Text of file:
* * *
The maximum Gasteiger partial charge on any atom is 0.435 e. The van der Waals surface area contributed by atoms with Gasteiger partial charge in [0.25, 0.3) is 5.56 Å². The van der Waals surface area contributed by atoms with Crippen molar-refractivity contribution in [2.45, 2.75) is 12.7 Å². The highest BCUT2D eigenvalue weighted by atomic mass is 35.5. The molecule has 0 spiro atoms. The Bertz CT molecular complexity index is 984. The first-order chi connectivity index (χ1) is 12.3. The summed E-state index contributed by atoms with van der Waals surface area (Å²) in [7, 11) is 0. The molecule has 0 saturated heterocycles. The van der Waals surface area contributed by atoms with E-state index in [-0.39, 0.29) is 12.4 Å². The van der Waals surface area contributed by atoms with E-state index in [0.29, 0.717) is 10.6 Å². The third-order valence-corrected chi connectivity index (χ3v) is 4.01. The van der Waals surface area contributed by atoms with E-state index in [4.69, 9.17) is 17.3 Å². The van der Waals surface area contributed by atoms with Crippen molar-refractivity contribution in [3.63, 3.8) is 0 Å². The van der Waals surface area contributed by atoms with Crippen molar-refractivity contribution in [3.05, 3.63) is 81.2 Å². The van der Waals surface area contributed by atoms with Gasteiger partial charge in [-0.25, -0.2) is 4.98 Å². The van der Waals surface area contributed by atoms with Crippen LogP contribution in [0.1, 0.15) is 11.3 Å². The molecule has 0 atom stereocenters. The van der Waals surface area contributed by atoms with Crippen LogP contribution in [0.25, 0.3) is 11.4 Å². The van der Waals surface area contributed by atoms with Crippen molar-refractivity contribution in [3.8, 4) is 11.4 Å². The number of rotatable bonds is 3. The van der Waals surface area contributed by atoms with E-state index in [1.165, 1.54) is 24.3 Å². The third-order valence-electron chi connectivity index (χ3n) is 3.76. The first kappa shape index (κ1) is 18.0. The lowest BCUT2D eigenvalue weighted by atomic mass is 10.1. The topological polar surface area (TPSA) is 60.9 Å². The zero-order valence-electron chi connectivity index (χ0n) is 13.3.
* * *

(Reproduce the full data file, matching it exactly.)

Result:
The maximum Gasteiger partial charge on any atom is 0.435 e. The van der Waals surface area contributed by atoms with Gasteiger partial charge in [0.25, 0.3) is 5.56 Å². The van der Waals surface area contributed by atoms with Crippen molar-refractivity contribution in [2.45, 2.75) is 12.7 Å². The highest BCUT2D eigenvalue weighted by atomic mass is 35.5. The molecule has 0 spiro atoms. The Bertz CT molecular complexity index is 984. The first-order chi connectivity index (χ1) is 12.3. The summed E-state index contributed by atoms with van der Waals surface area (Å²) in [7, 11) is 0. The molecule has 0 saturated heterocycles. The van der Waals surface area contributed by atoms with E-state index in [-0.39, 0.29) is 12.4 Å². The van der Waals surface area contributed by atoms with E-state index in [0.29, 0.717) is 10.6 Å². The third-order valence-corrected chi connectivity index (χ3v) is 4.01. The van der Waals surface area contributed by atoms with E-state index in [4.69, 9.17) is 17.3 Å². The van der Waals surface area contributed by atoms with Crippen molar-refractivity contribution in [3.63, 3.8) is 0 Å². The van der Waals surface area contributed by atoms with Crippen molar-refractivity contribution in [3.05, 3.63) is 81.2 Å². The van der Waals surface area contributed by atoms with Gasteiger partial charge in [-0.25, -0.2) is 4.98 Å². The van der Waals surface area contributed by atoms with Crippen LogP contribution in [0.1, 0.15) is 11.3 Å². The molecule has 0 atom stereocenters. The van der Waals surface area contributed by atoms with Crippen LogP contribution in [0.25, 0.3) is 11.4 Å². The van der Waals surface area contributed by atoms with Crippen molar-refractivity contribution in [3.8, 4) is 11.4 Å². The number of rotatable bonds is 3. The van der Waals surface area contributed by atoms with E-state index in [1.165, 1.54) is 24.3 Å². The third-order valence-electron chi connectivity index (χ3n) is 3.76. The first kappa shape index (κ1) is 18.0. The lowest BCUT2D eigenvalue weighted by atomic mass is 10.1. The topological polar surface area (TPSA) is 60.9 Å². The zero-order valence-electron chi connectivity index (χ0n) is 13.3.